Nonetheless, cases may arise where useful IPR-protected technologies are owned by only a few companies, operating in a less competitive market, that refuse to sell the technology unless monopoly profits are paid. Other cases where a premium may be demanded might include sales to buyers in developing countries deemed to have extensive internal problems or in markets that are too small for substantial investment. In such cases, industrial countries may need to apply political pressure on their domestic industries to share the technologies. They may also need to relax their IPR regime, as they have already done for essential medicines under the Trade-Related Intellectual Property Rights regime. But the bottom line is that IPR may not be a difficult problem in the vast majority of cases, nor a barrier to immediate significant action.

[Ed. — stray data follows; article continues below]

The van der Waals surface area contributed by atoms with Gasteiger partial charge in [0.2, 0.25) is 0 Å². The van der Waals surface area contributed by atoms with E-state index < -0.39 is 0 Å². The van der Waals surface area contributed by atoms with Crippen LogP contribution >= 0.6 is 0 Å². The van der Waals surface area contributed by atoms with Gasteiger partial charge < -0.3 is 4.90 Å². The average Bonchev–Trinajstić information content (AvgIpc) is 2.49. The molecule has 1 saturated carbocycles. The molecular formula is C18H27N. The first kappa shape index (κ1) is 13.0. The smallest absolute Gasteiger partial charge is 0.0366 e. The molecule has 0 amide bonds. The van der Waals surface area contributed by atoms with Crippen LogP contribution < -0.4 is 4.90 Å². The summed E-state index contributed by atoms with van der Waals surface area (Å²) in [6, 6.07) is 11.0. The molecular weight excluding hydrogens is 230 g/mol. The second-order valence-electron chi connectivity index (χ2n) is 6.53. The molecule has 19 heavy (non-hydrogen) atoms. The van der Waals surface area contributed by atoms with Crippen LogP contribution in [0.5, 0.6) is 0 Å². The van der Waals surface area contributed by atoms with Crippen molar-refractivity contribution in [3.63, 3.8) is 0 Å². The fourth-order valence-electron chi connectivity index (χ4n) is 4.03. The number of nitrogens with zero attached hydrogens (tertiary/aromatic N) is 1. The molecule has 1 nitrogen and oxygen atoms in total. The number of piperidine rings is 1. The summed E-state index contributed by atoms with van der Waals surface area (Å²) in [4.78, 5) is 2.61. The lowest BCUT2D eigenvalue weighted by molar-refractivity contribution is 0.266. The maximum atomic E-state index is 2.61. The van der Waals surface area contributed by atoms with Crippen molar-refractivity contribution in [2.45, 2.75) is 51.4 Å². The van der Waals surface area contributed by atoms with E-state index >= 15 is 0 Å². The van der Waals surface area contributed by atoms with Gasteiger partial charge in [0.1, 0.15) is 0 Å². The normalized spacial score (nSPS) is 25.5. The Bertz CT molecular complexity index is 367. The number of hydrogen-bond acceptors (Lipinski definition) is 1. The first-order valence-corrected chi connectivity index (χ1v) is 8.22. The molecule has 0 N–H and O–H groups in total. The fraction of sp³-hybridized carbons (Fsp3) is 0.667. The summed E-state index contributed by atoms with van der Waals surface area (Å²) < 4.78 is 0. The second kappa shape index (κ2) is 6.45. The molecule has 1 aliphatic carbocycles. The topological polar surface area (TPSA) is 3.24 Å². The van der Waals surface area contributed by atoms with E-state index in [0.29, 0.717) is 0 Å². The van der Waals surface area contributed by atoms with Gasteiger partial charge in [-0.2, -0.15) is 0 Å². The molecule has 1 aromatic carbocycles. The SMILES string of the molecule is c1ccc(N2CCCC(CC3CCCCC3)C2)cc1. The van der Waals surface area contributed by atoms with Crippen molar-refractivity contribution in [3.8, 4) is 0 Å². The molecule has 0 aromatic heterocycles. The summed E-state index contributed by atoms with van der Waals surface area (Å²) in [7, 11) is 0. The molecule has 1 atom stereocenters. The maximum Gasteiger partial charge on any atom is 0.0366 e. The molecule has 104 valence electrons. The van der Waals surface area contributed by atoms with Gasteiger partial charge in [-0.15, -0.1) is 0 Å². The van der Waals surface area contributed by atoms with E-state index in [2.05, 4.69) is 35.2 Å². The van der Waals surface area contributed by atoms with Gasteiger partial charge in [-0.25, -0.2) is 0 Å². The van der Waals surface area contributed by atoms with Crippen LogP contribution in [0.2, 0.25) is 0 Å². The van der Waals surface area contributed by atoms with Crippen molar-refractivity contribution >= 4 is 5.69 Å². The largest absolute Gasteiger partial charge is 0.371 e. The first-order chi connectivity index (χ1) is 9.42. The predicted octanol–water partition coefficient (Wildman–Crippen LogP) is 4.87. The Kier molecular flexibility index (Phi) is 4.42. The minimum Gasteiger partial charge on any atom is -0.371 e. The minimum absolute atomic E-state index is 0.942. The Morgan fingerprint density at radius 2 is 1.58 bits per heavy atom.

Funding is another area where a few key changes could overcome the current stalemate. The various climate funds for technology transfer are all voluntary, which makes funding highly unpredictable. This is not acceptable for near-term mitigation programs needed to avoid passing tipping points for abrupt climate changes, nor is it acceptable for the medium-term or long-term and larger-scale programs required. The voluntary nature also gives effective control to the donors, whatever the governing structure.

Committed contributions are needed to create trust among developing countries. A formula for the percentage to be paid by each donor should be agreed upon in advance. The ratio of state contributions to the United

Nations is a time-tested model.